Bob Randall

Special Documentary Film Screening at ECU

Bob Randall, a member of Australia's Aboriginal people, will present a free, public lecture and documentary film-screening of “Kanyini” at 3:30 p.m. Tuesday, Oct. 19, in Hendrix Theater at East Carolina University.

This “passport” event is sponsored by the Thomas Harriot College of Arts and Sciences Religious Studies Program, the Center for Diversity and Inequality Research, and Voices for Victims.

When Randall was seven years old, government officials took him from his family to be raised in an institution. The thousands of Aboriginal children taken by the government have come to be known as the “Stolen Generation.”  Throughout his life, Randall has worked as a teacher and leader for Aboriginal land rights, education, community development and cultural awareness. In the early '70s, Randall’s song “Brown Skin Baby (They Took Me Away),” became an anthem for the Aboriginal people.

In “Kanyini,” Randall tells the story of his personal journey and the wisdom that was bestowed upon him by the elders of his tribe. The documentary portrays how indigenous Australians continue to struggle as a marginalized population that has been disconnected from their cultural roots. “Kanyini” was voted Best Documentary at the 2007 London Australian Film Festival. It also won the Inside Film Independent Spirit Award and the Discovery Channel’s Best Documentary Award in 2006.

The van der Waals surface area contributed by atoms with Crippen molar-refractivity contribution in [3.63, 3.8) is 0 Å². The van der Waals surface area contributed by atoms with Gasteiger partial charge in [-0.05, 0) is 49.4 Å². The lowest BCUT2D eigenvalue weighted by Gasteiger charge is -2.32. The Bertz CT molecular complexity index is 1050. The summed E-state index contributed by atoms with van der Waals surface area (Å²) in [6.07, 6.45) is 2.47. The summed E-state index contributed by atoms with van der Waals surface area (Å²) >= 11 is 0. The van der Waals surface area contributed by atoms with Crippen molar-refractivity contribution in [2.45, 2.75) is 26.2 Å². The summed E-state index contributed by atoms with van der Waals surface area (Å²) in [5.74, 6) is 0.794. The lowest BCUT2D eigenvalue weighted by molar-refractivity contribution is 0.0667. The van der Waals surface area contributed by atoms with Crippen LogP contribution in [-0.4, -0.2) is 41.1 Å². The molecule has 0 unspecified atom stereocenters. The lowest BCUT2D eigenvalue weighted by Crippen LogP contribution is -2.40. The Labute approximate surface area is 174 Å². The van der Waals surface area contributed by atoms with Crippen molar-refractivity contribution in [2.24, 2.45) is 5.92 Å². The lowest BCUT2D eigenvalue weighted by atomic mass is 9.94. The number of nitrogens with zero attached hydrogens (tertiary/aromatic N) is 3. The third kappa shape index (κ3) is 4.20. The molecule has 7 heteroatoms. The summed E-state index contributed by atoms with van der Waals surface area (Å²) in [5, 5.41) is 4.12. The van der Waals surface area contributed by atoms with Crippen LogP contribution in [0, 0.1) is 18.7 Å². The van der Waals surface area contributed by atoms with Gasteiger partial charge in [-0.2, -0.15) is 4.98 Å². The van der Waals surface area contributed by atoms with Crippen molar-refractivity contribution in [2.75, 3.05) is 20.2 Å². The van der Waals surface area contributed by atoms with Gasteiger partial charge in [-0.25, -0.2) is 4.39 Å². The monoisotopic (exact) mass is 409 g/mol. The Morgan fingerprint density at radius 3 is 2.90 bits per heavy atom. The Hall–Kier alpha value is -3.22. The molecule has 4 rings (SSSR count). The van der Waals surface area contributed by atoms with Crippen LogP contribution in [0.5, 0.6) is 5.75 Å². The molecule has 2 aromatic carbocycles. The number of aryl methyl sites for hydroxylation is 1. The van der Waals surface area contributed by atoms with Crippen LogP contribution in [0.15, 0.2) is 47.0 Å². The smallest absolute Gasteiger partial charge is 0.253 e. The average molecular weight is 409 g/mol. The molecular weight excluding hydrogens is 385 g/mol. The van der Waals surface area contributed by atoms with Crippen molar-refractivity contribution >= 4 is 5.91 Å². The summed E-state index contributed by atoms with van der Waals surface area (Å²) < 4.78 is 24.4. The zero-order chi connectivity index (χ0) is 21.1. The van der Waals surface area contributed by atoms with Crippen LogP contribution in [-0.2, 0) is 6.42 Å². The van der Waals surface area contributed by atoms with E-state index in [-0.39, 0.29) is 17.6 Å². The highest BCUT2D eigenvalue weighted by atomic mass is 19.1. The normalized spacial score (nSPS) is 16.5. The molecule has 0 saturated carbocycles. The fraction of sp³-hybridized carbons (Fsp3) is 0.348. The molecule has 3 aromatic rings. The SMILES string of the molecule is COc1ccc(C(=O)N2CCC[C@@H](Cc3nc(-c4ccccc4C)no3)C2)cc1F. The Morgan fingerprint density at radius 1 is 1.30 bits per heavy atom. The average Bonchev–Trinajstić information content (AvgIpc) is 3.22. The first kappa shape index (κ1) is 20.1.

Randall’s lifelong efforts were recognized in 1999 when he was named “Indigenous Person of the Year” at the National Aboriginal and Islander Day of Celebration awards. In 2004, Randall was inducted into the NT Indigenous Music Hall of Fame for having written such classic songs as “Brown Skin Baby” and “Red Sun, Black Moon.” He is the author of two books: “Songman,” an autobiography, and “Tracker Tjginji,” a children’s book, which was part of the 2004 Sydney Writer’s Festival.

While at ECU, Randall also will speak to classes in the Department of Sociology.

For additional information, contact Caroline Schacht, professor of sociology, at 252-328-6162 or Individuals requesting accommodations under the Americans with Disabilities Act (ADA) should call 252-737-1016 (voice/TTY) at least 48 hours prior to the event.